By Mariya Cheresheva
Bulgarian Prime Minister Boyko Borissov said his GERB party will quit the government if his party’s candidate in the presidential election loses the second round on November 13.
Borissov issued the threat after the first exit polls on Sunday night suggested that General Rumen Radev, the ex-air force chief nominated by the Bulgarian Socialist Party, BSP, came first in the first round of the election, ahead of Tsetska Tsacheva, the candidate of Borissov’s centre-right GERB party.
Turnout was estimated at over 52 per cent by polling agencies.
Voting continues outside Bulgaria, with media reports of long queues to cast ballots in the UK, Germany, Russia and other countries in Europe and around the world.
Different polling agencies meanwhile estimated Radev’s lead against Tsacheva at between 0.5 and 5 per cent.
Alpha Research said the Socialist-backed candidate won 24.6 per cent of the votes, as compared to 21.5 for GERB’s nominee.
Gallup International, another main polling agency in Bulgaria, gave Radev a bigger lead against Tsacheva – 24.9 per cent compared to 22.3 per cent.
“Today Bulgarians said ‘no’ to apathy and voted for change. Bulgarians have taken democracy in their own hands, because it belongs to them,” Radev said on Sunday evening.
He promised to take “the fight until the end” and called on all Bulgarians living in the country and abroad to support him in the second round of the presidential elections on November 13.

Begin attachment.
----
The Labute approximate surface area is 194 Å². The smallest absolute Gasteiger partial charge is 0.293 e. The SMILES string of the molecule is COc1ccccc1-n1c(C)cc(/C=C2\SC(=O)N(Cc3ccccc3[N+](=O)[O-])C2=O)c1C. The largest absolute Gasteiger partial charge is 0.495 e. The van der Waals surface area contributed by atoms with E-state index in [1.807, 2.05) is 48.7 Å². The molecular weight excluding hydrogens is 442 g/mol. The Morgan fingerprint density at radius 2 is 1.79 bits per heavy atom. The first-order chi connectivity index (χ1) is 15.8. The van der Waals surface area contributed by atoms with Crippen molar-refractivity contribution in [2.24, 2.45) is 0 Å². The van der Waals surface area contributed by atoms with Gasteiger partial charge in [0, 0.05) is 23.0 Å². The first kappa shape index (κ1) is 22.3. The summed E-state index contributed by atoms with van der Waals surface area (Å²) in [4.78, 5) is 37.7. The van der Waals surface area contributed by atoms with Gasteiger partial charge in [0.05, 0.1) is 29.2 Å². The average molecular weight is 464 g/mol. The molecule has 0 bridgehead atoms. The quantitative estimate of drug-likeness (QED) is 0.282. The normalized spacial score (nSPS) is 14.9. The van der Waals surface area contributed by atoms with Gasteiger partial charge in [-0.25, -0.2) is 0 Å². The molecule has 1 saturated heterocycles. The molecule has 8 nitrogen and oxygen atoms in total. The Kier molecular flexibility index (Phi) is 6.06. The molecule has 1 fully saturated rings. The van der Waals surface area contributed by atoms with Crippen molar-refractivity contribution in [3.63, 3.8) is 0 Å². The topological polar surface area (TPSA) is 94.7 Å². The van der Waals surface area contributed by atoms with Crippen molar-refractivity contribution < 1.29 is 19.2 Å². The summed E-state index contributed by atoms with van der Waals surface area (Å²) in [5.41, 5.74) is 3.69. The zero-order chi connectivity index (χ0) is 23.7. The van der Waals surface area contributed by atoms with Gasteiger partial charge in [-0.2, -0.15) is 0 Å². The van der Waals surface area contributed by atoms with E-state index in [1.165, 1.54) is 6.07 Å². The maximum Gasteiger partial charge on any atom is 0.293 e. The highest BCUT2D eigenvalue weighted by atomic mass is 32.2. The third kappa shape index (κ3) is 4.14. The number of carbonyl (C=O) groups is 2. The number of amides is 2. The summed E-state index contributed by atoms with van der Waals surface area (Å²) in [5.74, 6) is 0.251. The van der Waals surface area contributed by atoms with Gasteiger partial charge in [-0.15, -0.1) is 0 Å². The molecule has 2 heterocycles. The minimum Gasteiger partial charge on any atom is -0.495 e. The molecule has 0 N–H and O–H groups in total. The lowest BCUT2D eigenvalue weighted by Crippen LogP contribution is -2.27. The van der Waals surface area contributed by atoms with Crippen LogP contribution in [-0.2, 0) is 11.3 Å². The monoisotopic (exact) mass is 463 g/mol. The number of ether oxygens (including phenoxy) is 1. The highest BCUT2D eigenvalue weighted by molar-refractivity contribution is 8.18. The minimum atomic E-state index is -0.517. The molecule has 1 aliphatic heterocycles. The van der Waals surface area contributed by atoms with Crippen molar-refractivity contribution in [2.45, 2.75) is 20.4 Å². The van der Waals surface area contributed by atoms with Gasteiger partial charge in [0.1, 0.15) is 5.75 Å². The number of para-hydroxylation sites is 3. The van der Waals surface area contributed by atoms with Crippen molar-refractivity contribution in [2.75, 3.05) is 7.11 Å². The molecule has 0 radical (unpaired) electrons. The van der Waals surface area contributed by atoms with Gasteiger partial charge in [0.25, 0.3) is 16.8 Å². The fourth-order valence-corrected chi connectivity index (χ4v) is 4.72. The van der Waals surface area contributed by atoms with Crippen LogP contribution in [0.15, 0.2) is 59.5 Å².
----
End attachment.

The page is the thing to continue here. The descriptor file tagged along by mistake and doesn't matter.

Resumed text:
Experts see the risk of a political crisis if Borissov acts on his threats to pull his party out of government if Tsacheva does not win the presidential vote.
“If we lose the second round, we are going into early elections,” the Prime Minister said.
Tsacheva insisted that gap between her and Radev was minor and that the results could change by the end of the election.
The BSP refused to comment on the possible resignation of Borissov’s government but declared its readiness to run in early parliamentary elections.
The exit polls also showed most Bulgarian citizens supported the three questions put to them in a national referendum which took place together with presidential elections.
The introduction of majoritarian voting attracted the support of 79 per cent of voters, mandatory voting was backed by 70.6 per cent, while limiting the state subsidies for political parties was supported by 80 per cent of Bulgarians, Gallup International Bulgaria’s preliminary data showed.
Turnout in the referendum, aimed at “shaking up” the political system, was estimated at a little above 50 per cent, so it remains unclear whether the results crossed the threshold to be deemed mandatory.
Final results of the first round of the presidential elections are expected on Monday. Among the other candidates, the nationalist-backed candidate Krasimir Karakachanov was backed by over 14 per cent of Bulgarians, followed by businessman Veselin Mareshki with over 10 per cent.
Different polls placed two candidates in fifth place – Traicho Traikov, candidate of the right-wing Reformist Bloc and ex-prime minister Plamen Oresharski, who was supported by the ethnic-Turkish dominated party Movement for Rights and Freedoms.
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